Earlier this month, famed environmentalist David Suzuki was interviewed by the French newspaper L’Express. When asked about Australian environmentalists’ concerns that continued population growth would be unsustainable for that country, Suzuki said:
Oh, I think Canada is full too! Although it’s the second largest country in the world, our useful area has been reduced. Our immigration policy is disgusting: We plunder southern countries by depriving them of future leaders, and we want to increase our population to support economic growth. It’s crazy! (July 1, 2013)
His comments did not go down well with our then Minister of Immigration, Jason Kenney, who tweeted the following, “Suzuki's views are toxic & irresponsible”. (July 10, 2013)
A flurry of media articles then followed. In an Ottawa Citizen article about Kenney’s tweet, the reporter commented, “Name-calling, someone once said, is the last refuge of the intellectually bankrupt”. (July 13, 2013) Sun News was even more blunt, calling Suzuki’s remarks “stupid”. (July 15, 2013) The public also commented. In a letter to the editor (Ottawa Citizen July 16, 2013), one person called Suzuki, “… not only wrong, but misguided”. Another letter said “Bless prominent environmentalist David Suzuki for daring to question Canada’s immigration emperor’s “wardrobe”… it is high time indeed to reframe the immigration debate away from predominately quantitative argument to its qualitative implications of economic, environmental, social, cultural and demographic concerns."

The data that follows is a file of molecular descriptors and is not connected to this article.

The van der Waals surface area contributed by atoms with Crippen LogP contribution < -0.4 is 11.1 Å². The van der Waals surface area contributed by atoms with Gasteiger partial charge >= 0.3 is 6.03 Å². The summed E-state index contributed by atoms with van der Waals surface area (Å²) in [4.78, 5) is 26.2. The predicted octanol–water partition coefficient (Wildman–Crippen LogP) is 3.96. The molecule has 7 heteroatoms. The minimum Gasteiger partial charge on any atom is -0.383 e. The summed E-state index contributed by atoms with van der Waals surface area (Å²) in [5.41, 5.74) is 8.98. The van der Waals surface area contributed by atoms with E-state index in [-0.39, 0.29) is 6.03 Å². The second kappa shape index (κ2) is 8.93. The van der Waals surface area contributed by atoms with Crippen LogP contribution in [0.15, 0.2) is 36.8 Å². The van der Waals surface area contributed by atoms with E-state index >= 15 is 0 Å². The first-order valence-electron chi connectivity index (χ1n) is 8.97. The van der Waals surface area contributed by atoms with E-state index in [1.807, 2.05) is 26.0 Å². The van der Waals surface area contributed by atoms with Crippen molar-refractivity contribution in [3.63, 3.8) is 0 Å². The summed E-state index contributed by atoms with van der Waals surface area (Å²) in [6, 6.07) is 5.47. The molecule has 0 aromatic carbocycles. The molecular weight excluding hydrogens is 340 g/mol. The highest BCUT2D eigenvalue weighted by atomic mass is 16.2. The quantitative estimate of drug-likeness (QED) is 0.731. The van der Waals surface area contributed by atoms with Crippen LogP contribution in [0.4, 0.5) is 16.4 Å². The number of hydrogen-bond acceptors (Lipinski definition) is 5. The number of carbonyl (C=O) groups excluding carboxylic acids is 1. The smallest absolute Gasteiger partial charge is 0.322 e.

I followed the debate with much interest. Frankly, I don’t understand the arguments concerning the environmental impact of immigration. Moving people from one country to another just shifts the geographical location of the impact those people are having on the environment. They are simply burning fossil fuels in Canada instead of their country of birth. Immigration has no impact on the total world’s population and the effect of that population on the environment.
But Suzuki and his proponents have a point regarding the social impact of immigration. How are third world countries affected when we lure their best and brightest to Canada? What impact is immigrant settlement, which is primarily to Canada’s largest cities, having on those cities?
I’d love to hear your views on this debate. Send me an email!